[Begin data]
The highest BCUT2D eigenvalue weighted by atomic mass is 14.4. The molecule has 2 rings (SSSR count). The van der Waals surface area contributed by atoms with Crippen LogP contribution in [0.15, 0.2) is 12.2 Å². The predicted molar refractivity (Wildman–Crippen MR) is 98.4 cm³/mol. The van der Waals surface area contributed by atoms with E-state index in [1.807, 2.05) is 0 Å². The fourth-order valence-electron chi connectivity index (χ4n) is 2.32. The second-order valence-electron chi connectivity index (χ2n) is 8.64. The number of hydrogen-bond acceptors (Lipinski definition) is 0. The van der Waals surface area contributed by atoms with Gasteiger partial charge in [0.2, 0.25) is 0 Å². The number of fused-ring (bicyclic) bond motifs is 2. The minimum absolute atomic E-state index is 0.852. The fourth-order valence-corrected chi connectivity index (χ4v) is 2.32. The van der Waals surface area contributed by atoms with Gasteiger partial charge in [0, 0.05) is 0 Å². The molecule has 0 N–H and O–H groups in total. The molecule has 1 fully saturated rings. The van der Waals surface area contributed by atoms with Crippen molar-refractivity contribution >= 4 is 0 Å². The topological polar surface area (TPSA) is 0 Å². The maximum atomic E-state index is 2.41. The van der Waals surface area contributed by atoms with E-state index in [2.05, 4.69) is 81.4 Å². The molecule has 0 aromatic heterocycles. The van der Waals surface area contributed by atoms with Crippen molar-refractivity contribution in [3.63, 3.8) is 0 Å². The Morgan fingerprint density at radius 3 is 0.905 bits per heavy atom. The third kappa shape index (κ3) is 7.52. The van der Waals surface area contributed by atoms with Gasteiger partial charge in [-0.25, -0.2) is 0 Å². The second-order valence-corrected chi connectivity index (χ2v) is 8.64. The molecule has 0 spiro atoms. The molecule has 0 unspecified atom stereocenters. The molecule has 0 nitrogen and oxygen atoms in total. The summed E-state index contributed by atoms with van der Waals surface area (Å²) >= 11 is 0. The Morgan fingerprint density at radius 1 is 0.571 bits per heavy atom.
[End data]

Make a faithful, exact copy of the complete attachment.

The highest BCUT2D eigenvalue weighted by atomic mass is 14.4. The molecule has 2 rings (SSSR count). The van der Waals surface area contributed by atoms with Crippen LogP contribution in [0.15, 0.2) is 12.2 Å². The predicted molar refractivity (Wildman–Crippen MR) is 98.4 cm³/mol. The van der Waals surface area contributed by atoms with E-state index in [1.807, 2.05) is 0 Å². The fourth-order valence-electron chi connectivity index (χ4n) is 2.32. The second-order valence-electron chi connectivity index (χ2n) is 8.64. The number of hydrogen-bond acceptors (Lipinski definition) is 0. The van der Waals surface area contributed by atoms with Gasteiger partial charge in [0.2, 0.25) is 0 Å². The number of fused-ring (bicyclic) bond motifs is 2. The minimum absolute atomic E-state index is 0.852. The fourth-order valence-corrected chi connectivity index (χ4v) is 2.32. The van der Waals surface area contributed by atoms with Gasteiger partial charge in [0, 0.05) is 0 Å². The molecule has 0 N–H and O–H groups in total. The molecule has 1 fully saturated rings. The van der Waals surface area contributed by atoms with Crippen molar-refractivity contribution >= 4 is 0 Å². The topological polar surface area (TPSA) is 0 Å². The maximum atomic E-state index is 2.41. The van der Waals surface area contributed by atoms with E-state index in [2.05, 4.69) is 81.4 Å². The molecule has 0 aromatic heterocycles. The van der Waals surface area contributed by atoms with Crippen molar-refractivity contribution in [3.63, 3.8) is 0 Å². The Morgan fingerprint density at radius 3 is 0.905 bits per heavy atom. The third kappa shape index (κ3) is 7.52. The van der Waals surface area contributed by atoms with Gasteiger partial charge in [-0.25, -0.2) is 0 Å². The second-order valence-corrected chi connectivity index (χ2v) is 8.64. The molecule has 0 spiro atoms. The molecule has 0 unspecified atom stereocenters. The molecule has 0 nitrogen and oxygen atoms in total. The summed E-state index contributed by atoms with van der Waals surface area (Å²) >= 11 is 0. The Morgan fingerprint density at radius 1 is 0.571 bits per heavy atom.